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Biotechnology in Ornamental Horticulture
Stephen F. Chandler and Chin-Yi Lu
In Vitro Cellular & Developmental Biology. Plant
Vol. 41, No. 5 (Sep. - Oct., 2005), pp. 591-601
Published by: Society for In Vitro Biology
Stable URL: http://www.jstor.org/stable/4293906
Page Count: 11
You can always find the topics here!Topics: Plants, Transgenic plants, Flowers, Plant cells, Genetic transformation, Ornamental horticulture, Agrobacterium, Biotechnology, Commercial regulation, Agrobacterium tumefaciens
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Genetic engineering techniques have so far had limited impact in the field of ornamental horticulture. As outlined in this review, transformation systems and potential genes of interest are available. As the development of new, novel varieties is an important driving force in the industry, there are, therefore, good prospects for the development of genetically modified ornamental varieties. The few products in the market to date may simply be a reflection of the relatively small scale of the industry compared to the major food crops, and the wide diversity of species within it. Commercial issues attendant to the use of gene technology in ornamental plants need careful consideration. These include careful choice of crop and background variety, the international regulatory process and freedom to operate.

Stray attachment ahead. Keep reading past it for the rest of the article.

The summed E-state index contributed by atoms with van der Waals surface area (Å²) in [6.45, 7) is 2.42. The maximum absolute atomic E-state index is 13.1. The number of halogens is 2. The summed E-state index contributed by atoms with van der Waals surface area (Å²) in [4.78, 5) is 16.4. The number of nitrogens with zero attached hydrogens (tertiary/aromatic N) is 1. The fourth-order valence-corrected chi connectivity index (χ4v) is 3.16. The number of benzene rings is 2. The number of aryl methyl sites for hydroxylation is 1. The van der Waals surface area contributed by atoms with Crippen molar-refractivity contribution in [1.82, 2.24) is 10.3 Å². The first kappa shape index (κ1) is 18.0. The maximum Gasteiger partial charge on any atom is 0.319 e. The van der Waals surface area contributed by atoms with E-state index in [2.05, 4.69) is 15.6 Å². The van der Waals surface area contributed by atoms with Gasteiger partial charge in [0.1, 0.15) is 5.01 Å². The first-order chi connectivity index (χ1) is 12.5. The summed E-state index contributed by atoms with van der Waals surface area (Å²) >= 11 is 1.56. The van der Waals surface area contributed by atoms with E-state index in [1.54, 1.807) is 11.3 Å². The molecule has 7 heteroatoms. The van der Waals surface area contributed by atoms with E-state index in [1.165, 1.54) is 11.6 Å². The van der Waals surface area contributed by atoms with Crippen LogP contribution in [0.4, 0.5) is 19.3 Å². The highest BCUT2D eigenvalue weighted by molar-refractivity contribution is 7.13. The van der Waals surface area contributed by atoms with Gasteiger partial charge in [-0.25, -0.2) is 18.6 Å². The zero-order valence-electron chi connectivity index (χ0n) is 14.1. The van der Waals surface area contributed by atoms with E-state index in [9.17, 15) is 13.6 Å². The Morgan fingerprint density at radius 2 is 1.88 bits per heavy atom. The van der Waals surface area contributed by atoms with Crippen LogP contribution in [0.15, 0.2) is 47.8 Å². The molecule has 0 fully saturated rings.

In Vitro Cellular & Developmental Biology. Plant © 2005 Society for In Vitro Biology